Peoria’s Bret Bunton remembers listening to GLT Blues when he was 6 or 7 years old.
“My Dad was playing a lot of Stevie Ray Vaughan, Eric Clapton, B.B. King, Buddy Guy … and we would listen to GLT,” said Bunton. “I would call in to (longtime GLT Blues host) Frank Black every weekend and request Stevie or Buddy Guy or something. I would always win CDs too,” laughed Bunton.
It was early indoctrination that hasn’t let up. Today the 20-something Bunton fronts his own blues band with obvious nods to Albert King, Stevie Ray Vaughan, and Jimi Hendrix. He’s champing at the bit to finish the vocals on a slew of already recorded songs headed for a soon to be released album. Until then, fans can get a hint of those influences on the music page of his website. First up is a cover of a more recent influence.
“I love how he incorporates different genres into what he does,” said Bunton while listening to his cover of Gary Clark Jr.’s “Healing.” “He’s a modern-day Stevie Ray or Jimi, in that he’s bringing new ideas. He’s incorporating hip-hop, rock, and soul music into blues and making a new sound. It’s something fresh for younger guys to listen to and get some new ideas from.”
The blues and hip-hop doesn’t seem a natural marriage. Acoustic bluesman Guy Davis mashed the two when he enlisted his son to rap on “Uncle Tom Is Dead” from his 2006 album “Skunkmello.” Jazz pianist Robert Glasper occasionally dabbles; his “Black Radio” album being his most notable effort.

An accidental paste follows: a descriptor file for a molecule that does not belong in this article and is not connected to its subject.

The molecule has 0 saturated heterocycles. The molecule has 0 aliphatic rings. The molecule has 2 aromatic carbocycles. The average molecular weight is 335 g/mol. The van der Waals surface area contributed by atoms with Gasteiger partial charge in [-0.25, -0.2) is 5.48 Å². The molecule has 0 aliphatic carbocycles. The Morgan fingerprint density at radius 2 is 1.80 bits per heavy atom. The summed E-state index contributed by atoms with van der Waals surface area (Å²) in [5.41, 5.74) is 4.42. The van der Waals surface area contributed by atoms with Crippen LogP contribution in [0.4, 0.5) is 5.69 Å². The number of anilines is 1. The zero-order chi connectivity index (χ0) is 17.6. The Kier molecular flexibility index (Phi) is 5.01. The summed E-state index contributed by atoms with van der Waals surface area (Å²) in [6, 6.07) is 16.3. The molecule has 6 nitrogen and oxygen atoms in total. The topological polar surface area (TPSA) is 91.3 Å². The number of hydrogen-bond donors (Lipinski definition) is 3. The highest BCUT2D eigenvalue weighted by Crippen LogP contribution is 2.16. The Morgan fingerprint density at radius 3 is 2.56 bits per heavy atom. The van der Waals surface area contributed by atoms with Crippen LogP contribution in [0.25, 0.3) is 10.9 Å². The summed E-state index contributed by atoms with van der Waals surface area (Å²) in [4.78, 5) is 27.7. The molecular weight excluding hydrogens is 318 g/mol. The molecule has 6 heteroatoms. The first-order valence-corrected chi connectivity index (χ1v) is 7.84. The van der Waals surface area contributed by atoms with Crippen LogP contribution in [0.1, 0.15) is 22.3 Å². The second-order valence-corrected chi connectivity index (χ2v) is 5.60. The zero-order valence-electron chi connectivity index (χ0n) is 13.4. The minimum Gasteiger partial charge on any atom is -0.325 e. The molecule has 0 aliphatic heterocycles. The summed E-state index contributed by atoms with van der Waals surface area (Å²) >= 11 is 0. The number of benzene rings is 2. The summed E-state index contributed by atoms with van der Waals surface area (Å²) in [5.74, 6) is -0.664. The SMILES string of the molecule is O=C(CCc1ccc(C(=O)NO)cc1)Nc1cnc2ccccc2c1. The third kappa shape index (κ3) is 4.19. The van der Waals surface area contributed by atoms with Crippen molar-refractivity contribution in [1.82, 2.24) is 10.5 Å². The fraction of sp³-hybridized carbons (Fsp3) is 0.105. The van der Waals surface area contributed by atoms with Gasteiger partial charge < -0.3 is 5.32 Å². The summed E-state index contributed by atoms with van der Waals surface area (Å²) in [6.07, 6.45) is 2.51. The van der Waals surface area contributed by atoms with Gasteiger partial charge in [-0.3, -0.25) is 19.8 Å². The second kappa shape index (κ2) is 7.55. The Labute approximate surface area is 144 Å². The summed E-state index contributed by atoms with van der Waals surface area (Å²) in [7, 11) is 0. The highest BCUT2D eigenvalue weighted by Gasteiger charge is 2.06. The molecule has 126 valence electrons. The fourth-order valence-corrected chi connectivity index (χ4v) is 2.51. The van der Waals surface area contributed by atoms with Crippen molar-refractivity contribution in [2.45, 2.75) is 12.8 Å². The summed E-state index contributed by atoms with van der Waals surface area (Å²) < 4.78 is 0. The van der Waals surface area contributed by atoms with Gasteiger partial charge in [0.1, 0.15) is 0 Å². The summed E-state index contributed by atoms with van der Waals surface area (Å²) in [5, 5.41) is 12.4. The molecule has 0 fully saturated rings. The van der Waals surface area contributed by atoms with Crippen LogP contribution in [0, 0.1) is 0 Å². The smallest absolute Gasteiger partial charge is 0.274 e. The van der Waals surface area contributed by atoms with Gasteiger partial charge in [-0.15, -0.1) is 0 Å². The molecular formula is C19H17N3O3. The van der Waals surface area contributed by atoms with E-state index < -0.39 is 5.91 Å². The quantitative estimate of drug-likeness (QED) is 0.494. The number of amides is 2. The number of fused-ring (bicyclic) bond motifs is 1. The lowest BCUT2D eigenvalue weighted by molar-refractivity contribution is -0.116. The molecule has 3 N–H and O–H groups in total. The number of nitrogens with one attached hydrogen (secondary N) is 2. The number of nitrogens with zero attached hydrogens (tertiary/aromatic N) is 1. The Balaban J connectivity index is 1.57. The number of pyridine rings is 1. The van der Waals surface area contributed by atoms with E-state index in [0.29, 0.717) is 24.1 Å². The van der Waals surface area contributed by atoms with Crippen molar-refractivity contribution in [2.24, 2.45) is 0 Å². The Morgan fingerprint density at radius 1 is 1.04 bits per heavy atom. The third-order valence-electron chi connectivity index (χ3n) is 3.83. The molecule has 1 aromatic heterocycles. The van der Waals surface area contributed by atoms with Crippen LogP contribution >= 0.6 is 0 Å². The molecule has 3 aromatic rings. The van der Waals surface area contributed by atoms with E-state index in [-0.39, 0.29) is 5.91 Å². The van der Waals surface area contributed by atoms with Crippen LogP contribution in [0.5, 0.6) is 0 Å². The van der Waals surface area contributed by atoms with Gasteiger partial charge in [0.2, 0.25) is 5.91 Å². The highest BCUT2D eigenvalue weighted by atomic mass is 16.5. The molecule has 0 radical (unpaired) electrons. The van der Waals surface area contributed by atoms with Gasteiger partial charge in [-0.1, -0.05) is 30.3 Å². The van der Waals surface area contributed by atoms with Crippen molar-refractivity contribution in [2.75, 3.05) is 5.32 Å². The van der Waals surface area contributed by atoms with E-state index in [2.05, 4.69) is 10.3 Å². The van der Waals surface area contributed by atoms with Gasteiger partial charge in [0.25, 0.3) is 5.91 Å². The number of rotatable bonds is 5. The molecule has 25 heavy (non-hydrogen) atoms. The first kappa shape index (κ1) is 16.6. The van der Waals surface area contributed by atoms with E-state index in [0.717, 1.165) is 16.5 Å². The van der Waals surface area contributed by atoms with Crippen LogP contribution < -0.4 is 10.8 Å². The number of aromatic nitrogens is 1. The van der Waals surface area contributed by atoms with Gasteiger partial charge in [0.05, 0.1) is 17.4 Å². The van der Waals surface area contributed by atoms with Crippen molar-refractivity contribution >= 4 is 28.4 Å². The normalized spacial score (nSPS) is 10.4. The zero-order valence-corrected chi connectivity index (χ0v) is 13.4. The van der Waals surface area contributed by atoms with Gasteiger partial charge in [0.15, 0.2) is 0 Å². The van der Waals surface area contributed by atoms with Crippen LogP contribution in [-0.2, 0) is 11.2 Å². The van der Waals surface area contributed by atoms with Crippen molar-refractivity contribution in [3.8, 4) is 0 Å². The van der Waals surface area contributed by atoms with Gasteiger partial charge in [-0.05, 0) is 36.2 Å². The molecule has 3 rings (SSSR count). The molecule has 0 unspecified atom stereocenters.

Bunton said he’s flirting with hip-hop on his soon to be released album, and pointed to “Bright Lights,” another Gary Clark Jr. song, as one that has a hip-hop feel.
“See how you get your head bobbin’ to the drums? It’s just got that laid-back feel, not pushing too hard,” said Bunton as his body swayed to the heavy groove of the song’s opening. “That’s what I mean by that hip-hop sound. Your head gets going.”
Bunton agreed it’s not exactly what Davis was doing in 2006, characterizing the Clark’s song as “stealing the feel” from hip-hop.
Stevie Ray Vaughan still captures Bunton's imagination. He said new ideas reveal themselves every time he listens to Vaughan’s recordings. He appreciates how the Texas blues legend stretched himself past traditional 12-bar blues.
“When I first started listening to him I was really stuck on his first album ‘Texas Flood,’ and those were 12-bar blues,” said Bunton. “But then you get into stuff like ‘Wall Of Denial’ or ‘Change It.” Those were not 12-bar blues. Those were straight-up songs. And he was actually going to get into producing,” Bunton said, alluding to the helicopter crash the killed Vaughan and some of Eric Clapton’s entourage in 1990 after a performance in Wisconsin.
During a listening session in the GLT studio, Bunton talked about some of his originals as well, including “Peace of Mind.” He said it was one of his first recordings, and the first song he ever wrote. Musically it’s more rock than blues, and lyrically about a relationship that soured, one Bunton chuckled a bit before saying he was glad it was over. He said intimate lyrics such as those on “Peace of Mind” are difficult for him to write, but that will change on his new album.
“It’s about the vulnerability,” said Bunton of the challenges of pouring his heart out lyrically. “When you write lyrics that really mean something to you, you’re putting something out there for everyone to see and judge. It’s been hard to write about real feelings, but I need to do that. My band mates have told me, ‘That’s how you’re going to connect with people.”
The Bret Bunton Band plays the 100th anniversary celebration of the Chillicothe library Saturday afternoon. The birthday bash includes balloon art, a magic show, bouncy house and card tricks, among other activities.
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